Happy Tears, "The Gap," and Embracing Rudy

I’m clicker challenged. After my boy Max left for college, I'd phone him when Curtis was out of town. Not because I was lonely. Not because I missed him. Not to see what he was doing or how he was doing. 

Max in Prescott, AZ (note the squatter behind him.)

Max in Prescott, AZ (note the squatter behind him.)

But to ask how to play a movie (“Videos” we called them.)

I share this not to show what a heartless mother I was. But by way of an explanation as to why, from 10:30-midnight last night, I watched a football movie called “Rudy.*"


The only clicker I’ve mastered in our uber tech media system is the TV channel changer “Guide” button. 

The only clicker I’ve mastered in our uber tech media system is the TV channel changer “Guide” button. 


It was either Rudy, HGTV, Full House, Crime or Reality. Those were my choices.  Faced with a pile of ironing and nursing a HGTV hangover, I opted for Rudy. By the final scene I was sniveling, slobbery, soggy mess of happy tears.

As I sniffled and dripped through the final credits, I found myself wishing it were replaying so I could watch it again. Which got me wondering:

What about it made me so miserably, snottily, soggily happy?

I’m Rudy. I'm not the 3rd of 14 children; dyslexic, or a 5'6" 165 lb. pip-squeak aspiring to play Notre Dame Football; nor would Sean Astin play me in a movie (I hope). But, when it comes to hopes and dreams, I’m Rudy.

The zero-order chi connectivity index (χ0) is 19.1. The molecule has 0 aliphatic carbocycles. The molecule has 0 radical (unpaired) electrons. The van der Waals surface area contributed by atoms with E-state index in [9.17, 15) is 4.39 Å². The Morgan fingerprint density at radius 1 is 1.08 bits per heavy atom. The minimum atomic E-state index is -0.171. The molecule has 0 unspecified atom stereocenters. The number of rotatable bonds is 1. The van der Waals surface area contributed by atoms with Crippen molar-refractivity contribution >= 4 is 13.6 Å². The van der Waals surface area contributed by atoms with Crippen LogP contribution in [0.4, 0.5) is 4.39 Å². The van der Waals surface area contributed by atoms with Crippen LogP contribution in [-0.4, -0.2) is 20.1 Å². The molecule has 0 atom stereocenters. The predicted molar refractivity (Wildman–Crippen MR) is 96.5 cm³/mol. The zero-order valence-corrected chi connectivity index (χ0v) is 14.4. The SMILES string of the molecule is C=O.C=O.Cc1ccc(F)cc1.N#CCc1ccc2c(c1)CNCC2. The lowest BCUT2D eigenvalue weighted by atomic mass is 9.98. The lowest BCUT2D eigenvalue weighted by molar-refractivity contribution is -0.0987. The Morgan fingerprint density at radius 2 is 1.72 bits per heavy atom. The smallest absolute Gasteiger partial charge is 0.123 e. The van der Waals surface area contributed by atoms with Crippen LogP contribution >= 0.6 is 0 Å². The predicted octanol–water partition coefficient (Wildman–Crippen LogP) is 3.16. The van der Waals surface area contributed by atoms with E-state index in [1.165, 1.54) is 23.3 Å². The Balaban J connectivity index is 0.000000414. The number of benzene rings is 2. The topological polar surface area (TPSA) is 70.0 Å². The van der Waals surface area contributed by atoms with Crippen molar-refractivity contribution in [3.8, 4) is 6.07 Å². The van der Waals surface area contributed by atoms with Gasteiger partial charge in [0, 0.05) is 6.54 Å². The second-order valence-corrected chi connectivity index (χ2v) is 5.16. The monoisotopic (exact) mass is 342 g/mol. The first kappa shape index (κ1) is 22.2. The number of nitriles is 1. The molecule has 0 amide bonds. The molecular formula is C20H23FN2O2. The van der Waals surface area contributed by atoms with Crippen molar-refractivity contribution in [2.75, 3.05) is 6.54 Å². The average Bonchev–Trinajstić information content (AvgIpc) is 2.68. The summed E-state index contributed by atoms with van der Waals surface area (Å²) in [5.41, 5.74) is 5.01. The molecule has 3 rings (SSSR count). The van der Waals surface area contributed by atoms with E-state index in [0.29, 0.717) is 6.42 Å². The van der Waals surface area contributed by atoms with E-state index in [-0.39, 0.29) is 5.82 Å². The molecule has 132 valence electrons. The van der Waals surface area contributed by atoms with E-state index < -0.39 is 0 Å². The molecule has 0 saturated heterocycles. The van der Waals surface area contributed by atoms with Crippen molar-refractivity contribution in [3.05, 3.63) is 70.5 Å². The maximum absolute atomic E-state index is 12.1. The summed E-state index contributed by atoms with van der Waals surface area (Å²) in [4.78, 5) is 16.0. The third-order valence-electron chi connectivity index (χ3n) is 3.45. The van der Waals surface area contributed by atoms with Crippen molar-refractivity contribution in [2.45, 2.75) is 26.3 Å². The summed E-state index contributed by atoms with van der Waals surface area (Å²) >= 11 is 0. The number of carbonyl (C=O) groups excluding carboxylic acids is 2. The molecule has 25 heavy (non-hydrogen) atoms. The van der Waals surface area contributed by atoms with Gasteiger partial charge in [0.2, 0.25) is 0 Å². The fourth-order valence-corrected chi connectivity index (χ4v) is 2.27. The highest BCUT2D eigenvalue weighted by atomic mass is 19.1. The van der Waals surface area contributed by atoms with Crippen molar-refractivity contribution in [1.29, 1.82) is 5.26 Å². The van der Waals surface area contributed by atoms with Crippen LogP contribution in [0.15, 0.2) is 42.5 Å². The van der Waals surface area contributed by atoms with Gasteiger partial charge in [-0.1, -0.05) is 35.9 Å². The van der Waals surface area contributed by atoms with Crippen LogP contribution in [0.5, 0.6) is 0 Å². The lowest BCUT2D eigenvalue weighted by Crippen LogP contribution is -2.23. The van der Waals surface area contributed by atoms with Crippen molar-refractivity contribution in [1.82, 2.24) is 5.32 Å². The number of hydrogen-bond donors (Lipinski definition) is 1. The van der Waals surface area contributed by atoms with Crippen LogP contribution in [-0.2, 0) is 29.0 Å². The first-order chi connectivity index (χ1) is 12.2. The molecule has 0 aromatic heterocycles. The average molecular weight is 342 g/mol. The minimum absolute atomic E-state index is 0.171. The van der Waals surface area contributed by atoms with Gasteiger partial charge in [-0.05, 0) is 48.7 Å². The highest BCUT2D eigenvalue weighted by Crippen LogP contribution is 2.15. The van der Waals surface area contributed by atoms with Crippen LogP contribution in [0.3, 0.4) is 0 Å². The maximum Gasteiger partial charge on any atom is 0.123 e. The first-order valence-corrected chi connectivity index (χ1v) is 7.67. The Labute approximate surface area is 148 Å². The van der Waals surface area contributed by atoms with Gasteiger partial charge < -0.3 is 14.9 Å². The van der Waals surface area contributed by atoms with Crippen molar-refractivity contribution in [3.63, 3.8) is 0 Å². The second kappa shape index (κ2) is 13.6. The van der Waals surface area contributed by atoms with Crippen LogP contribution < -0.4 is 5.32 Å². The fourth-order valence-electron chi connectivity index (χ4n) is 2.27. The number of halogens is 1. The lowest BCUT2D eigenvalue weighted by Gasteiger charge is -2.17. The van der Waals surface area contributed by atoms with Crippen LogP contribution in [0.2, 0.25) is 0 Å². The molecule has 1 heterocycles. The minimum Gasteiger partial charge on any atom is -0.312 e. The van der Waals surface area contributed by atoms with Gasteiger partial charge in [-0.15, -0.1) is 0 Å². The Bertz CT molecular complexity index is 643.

“Everyone striving to do creative work—be that as a writer, artist, actor, et al—is a Rudy.”

Unless—UNTIL—we are recognized for our creative work, we are a Rudy. Every one of us is an underdog. We are the little engines they say “can’t.” We are too this; not enough that. We may be almost, but . . . We are wrong.  

“And the biggest-baddest-hardest part of being a Rudy is that even after we are recognized for our creative work, we will still be Rudy.”

Because our appreciation for creative work is what draws us to do it, there is a disparity between our skill level and what we recognize as good—what Ira Glass calls “The Gap” in a vimeo of that title*. And because that drive to go farther, experiment, stretch is inherent to creators, our skill level will always chase our sense of taste, our appreciation. So while it can shrink, the Gap never goes away. 

“We begin as Rudy, and unless we quit, we will finish as Rudy.”

That’s why watching Rudy brings on the Happy Tears. Because it is so darn hard, but that doesn't stop him. Rudy set a goal, fought his his way to it, and won.

He could. He did. So maybe we—all of us Rudys—can too!

So what’s a Rudy to do?

Here's Ira Glass's Advice on how to close the gap:

“ Do a lot of Work

Put Yourself on a Deadline

Know it takes a while

Fight your way through the doubts”

— Ira Glass from the vimeo (Link below)

Watch: Ira Glass on “The Gap”

Read: More about Rudy Ruettiger

LIsten: To the Rudy Theme Song.

                Thanks for Reading!


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